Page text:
Click here to go to the US Drought Monitor website. Here’s an excerpt:
Most locations east of the Mississippi River saw precipitation this week. Rain along the Gulf Coast was particularly heavy as a storm dumped copious amount of rain on southern Louisiana, Mississippi, and Alabama. The Mobile Regional Airport set a daily record for April 12 with 7.28 inches of rain. Areas of the Midwest and Southern Plains also benefited from substantial rainfall this week…
The Southern Plains experienced another week with relatively wet conditions. There were minor improvements in all drought categories in Texas, Oklahoma, Arkansas, and southeast Kansas. The Northern Plains experienced a mixed bag of changes. In western North Dakota, precipitation improved Abnormal Dryness (D0) while in South Dakota Moderate Drought (D1) expanded northward…
Most of the West saw little to no precipitation this week. Select areas of the Rockies were experiencing some snowfall as the week ended, the impacts of which will be assessed in the map next week. Likewise, the Pacific Northwest saw some coastal precipitation. However, it was largely limited to the areas that are not currently experiencing drought conditions. Little change was made to the drought depiction in the West with the exception of degradation in conditions in and around Wyoming, southern Montana, and northeast Utah. Severe (D2) and Moderate Drought (D1) and Abnormal Dryness (D0) expanded in that area. Little precipitation came to California again this week and no changes were made to the state depiction. At the end of the week, the statewide snow water equivalent stood at 5% of average and Extreme (D3) to Exceptional Drought (D4) again covered two-thirds of the state…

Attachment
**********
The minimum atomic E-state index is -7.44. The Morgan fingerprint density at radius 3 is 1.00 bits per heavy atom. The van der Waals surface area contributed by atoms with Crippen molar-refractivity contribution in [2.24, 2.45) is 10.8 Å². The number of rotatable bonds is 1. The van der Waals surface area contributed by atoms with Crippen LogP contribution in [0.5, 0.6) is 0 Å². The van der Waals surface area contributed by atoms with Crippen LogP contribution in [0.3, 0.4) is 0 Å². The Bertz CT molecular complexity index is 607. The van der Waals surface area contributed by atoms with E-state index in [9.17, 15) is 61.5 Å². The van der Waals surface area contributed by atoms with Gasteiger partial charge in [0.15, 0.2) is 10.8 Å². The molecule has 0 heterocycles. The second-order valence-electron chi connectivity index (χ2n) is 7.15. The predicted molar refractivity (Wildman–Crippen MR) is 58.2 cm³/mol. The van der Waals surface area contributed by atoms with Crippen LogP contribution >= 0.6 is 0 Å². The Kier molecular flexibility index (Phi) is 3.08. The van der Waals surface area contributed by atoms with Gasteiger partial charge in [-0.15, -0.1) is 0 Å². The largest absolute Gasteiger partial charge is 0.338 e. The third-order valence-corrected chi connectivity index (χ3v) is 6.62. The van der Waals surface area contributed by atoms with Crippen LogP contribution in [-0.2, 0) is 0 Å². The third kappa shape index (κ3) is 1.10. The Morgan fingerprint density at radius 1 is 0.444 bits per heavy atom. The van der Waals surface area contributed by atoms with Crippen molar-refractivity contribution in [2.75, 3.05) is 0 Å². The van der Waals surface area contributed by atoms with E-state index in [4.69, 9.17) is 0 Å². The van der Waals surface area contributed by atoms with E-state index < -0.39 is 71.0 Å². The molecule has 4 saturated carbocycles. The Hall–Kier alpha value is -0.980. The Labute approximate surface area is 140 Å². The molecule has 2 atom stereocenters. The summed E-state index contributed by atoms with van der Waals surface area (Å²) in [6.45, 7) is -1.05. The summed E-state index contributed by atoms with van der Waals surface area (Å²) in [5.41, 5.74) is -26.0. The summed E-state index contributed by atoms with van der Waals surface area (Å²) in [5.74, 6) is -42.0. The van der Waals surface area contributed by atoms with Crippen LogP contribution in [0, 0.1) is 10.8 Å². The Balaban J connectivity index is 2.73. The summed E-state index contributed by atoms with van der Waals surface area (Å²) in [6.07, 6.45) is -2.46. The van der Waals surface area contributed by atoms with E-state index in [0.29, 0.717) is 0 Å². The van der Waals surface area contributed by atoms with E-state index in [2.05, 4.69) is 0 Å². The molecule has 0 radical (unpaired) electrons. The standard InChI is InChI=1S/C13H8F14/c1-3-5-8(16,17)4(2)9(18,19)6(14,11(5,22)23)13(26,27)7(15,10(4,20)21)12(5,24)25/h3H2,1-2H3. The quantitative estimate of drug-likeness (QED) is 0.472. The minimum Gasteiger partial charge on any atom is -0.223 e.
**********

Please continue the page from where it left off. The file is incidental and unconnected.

Normal to below-normal temperatures are expected in the central and eastern parts of the country in the coming days. Warmer than average temperatures should cover the West Coast. Above-normal precipitation is expected from the Southern Plains across the South and Southeast. Drier conditions are expected across much of the West.
The NWS 6-10 day outlooks call for normal to above-normal temperature over the U.S. west of the Rocky mountains and in the extreme Southeast. Precipitation is expected to be above-normal through the eastern third of the country, in the Southern Plains, and across Alaska. Below-normal precipitation can be expected from the Pacific Northwest through the Northern and Central Plains.